Just in case we are meeting for the first time, I work in advertising for the famous firm ‘Worm Adverts Limited’ (how it succeeded in Kenya, with a name that sounds like an advert for grave diggers still escapes me).
I am six-foot tall, clean shaven, drive a noisy blue Subaru – I know that is so 2016 – and I am one of Nairobi’s best hit-and-run bachelors (which, lately, I blame on my father for running out on me and mum, when I was three). My mum was so heartbroken she never dated again.
As for my dad, me and mum never heard from/of him again. "Sometimes I think if you hadn’t been born," my mum often said in those last days, when she was dying of cancer, "I would have thought your dad was part of my imagination."
In short, my father has been a ghost all my life. For me, after mum’s death (when I was 24), what is real is women! Men are distant and can disappear from your life at the drop of a hat.
But women are sweethearts – as long as they are the ones in love with you, and not the other way round.
Take, for example, the beauty sitting across from me this Friday afternoon at a ‘secret’ pub in a leafy suburb. The pub is owned by a powerful politician who doesn’t need its income.
But because I helped him with his social media accounts in the 2017 elections, as a side hustle, I can now drink here past curfew hours, because he ‘owns’ the local OCS and OCPD.
The woman across is Rachel, a 'big bosomed' single mother of a handsome lad – whose dad deserted them (to go to the States) when Rachel was three months’ preggers. "I had no idea the bastard had a green card," she moans to me, "I thought we’d start a family."
"No worries," I say, brushing her arm. "He’ll come running back to Kenya when your boy becomes prime minister in 2060."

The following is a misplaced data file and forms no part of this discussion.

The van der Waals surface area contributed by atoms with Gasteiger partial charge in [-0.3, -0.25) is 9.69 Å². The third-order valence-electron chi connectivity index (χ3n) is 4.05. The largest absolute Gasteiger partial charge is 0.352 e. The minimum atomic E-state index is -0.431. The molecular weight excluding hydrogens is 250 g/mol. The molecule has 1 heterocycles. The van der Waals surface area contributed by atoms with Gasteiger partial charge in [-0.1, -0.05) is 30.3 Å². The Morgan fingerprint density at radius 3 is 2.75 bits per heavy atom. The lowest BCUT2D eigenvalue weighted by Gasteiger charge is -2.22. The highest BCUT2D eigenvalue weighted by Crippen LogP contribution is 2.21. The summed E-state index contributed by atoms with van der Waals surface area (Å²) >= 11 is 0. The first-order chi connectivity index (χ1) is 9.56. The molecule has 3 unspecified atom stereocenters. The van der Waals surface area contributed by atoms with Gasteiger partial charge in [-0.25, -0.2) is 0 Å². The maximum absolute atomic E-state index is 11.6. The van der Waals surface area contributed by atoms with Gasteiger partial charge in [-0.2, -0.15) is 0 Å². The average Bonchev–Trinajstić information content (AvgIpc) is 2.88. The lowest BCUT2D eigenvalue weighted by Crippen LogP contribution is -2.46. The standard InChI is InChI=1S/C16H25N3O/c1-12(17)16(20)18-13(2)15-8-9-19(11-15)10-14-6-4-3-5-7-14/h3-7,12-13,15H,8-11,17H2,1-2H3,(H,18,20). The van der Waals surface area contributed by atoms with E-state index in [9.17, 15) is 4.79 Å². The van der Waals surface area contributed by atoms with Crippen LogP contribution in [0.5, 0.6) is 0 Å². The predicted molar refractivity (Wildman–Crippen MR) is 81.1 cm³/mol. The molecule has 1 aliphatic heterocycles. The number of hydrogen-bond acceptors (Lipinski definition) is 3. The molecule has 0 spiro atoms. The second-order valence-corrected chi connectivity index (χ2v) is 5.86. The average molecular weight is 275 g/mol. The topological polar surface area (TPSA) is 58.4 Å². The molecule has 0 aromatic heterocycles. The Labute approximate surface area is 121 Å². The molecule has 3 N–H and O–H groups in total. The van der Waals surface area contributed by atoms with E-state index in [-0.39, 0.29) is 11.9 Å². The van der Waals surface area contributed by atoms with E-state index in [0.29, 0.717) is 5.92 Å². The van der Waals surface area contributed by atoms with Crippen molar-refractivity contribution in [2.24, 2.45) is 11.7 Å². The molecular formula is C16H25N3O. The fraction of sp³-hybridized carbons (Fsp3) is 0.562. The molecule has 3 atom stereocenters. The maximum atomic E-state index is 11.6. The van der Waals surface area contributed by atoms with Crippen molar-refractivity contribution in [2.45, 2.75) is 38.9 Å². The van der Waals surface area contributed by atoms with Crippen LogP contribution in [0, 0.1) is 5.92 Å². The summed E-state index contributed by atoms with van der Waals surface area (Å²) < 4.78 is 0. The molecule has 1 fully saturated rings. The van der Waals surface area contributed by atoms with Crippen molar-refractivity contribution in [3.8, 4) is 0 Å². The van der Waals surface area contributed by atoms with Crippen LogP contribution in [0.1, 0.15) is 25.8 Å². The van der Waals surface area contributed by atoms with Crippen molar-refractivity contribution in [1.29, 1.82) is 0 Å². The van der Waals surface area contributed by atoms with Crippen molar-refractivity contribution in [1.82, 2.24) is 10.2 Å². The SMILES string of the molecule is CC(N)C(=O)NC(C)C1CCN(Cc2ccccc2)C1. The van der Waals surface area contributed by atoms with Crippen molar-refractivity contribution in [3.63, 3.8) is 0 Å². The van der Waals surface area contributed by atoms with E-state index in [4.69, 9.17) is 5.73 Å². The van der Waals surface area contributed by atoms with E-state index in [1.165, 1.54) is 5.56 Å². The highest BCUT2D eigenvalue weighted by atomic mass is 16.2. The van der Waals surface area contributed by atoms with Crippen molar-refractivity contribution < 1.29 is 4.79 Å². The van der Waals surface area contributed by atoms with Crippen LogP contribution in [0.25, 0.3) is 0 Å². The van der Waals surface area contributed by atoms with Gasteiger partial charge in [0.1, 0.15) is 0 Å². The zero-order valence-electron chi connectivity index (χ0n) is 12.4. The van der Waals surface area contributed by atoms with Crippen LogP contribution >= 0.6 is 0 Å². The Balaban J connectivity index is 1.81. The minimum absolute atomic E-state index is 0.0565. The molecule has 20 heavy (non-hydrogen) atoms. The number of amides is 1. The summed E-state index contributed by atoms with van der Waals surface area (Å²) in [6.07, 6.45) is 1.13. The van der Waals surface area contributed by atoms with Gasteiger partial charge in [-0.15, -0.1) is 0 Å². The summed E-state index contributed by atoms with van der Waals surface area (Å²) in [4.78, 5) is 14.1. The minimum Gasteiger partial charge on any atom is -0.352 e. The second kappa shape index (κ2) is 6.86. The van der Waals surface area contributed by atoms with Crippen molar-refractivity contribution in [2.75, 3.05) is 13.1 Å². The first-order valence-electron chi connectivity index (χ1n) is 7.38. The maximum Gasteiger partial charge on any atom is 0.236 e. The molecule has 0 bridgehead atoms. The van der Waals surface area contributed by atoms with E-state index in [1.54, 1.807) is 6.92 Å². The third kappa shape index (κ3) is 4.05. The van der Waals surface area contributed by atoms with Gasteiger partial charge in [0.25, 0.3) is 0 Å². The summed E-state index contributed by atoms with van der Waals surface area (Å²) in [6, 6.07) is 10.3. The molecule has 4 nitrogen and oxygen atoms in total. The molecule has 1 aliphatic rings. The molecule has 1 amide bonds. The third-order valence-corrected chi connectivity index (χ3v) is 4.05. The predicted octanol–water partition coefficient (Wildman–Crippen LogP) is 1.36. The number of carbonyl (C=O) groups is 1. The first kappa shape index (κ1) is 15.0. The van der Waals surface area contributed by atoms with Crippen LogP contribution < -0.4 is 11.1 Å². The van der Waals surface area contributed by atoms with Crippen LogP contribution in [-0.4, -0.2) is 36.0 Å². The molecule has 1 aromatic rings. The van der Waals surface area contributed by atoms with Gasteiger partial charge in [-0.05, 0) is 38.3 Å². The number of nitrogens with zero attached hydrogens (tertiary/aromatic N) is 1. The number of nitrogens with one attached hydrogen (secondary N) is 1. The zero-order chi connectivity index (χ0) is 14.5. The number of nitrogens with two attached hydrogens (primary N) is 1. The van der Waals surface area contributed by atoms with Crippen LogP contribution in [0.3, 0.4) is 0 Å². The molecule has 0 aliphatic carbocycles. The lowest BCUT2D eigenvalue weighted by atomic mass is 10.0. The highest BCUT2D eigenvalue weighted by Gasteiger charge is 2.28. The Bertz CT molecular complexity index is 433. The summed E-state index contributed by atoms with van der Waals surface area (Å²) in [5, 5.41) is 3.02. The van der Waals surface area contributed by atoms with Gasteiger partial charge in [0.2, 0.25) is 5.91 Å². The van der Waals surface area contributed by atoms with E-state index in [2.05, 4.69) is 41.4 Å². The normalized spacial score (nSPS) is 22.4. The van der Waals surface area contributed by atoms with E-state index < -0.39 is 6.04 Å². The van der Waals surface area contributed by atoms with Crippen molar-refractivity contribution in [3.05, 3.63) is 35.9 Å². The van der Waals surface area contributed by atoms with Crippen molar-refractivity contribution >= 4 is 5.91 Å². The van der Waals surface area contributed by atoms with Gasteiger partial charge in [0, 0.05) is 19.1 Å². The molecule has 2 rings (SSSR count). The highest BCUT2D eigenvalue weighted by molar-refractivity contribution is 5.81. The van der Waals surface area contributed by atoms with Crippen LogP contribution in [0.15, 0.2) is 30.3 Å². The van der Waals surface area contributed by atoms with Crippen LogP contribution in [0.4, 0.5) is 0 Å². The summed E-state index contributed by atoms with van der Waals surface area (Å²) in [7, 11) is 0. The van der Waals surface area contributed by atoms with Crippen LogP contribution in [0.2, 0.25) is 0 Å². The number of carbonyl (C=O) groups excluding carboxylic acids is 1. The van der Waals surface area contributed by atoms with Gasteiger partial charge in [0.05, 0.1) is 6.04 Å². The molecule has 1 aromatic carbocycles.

"2062," Rachel REPLIES. She’s a 31-year-old nerd, with pink spectacles, light-skinned, toothy smile, and sharp as a razor blade.
She also has the corporate power, as a grant manager, to give Worm Company adverts worth Sh800,000 a month (which works out to a cool Sh100k in monthly commission for me) for six months.
Which was why I brought her here, where alcohol is sold UTC, and so has that extra illicit thrill.
"We may as well be drinking chang-ha in Guangzhou," she giggles, then says, "mieee guanziii ...."
After my hair salonist and bar lass in the containment of corona, it is nice to be out with a nerd! Sadly, Rachel leaves at 8pm so as to get to her house before curfew (and read a bedtime story to her son, Django). I stay in the ‘Secret Bar’ and flirt and sext on my phone to ‘last drink.’
Two minutes past 9pm, police burst into the establishment, and arrest us all for "drinking contrary to the president’s directives in a pub" and for "violating curfew."
"Lakini si hii ni bar ya mdosi?" I moan to a fellow drinker. "Kumbuka yeye na Governor ni mortal enemies," he replies. I realise we are in for a long night, as we are bundled into an ancient Maruti ("the last of its kind," I mutter in a Game of Thrones voice). Although handcuffed, I can maneuver my mobile phone.
"G’ nite, home safe!" That’s Rachel.
"I’m at the gate of your building!" That’s another WhatsApp message. Profile pic looks like an older me. And with a sense of shock, I realise my Dad is outside my house at the exact moment I’m off to jail. Talk of bad timing ... my father’s only talent!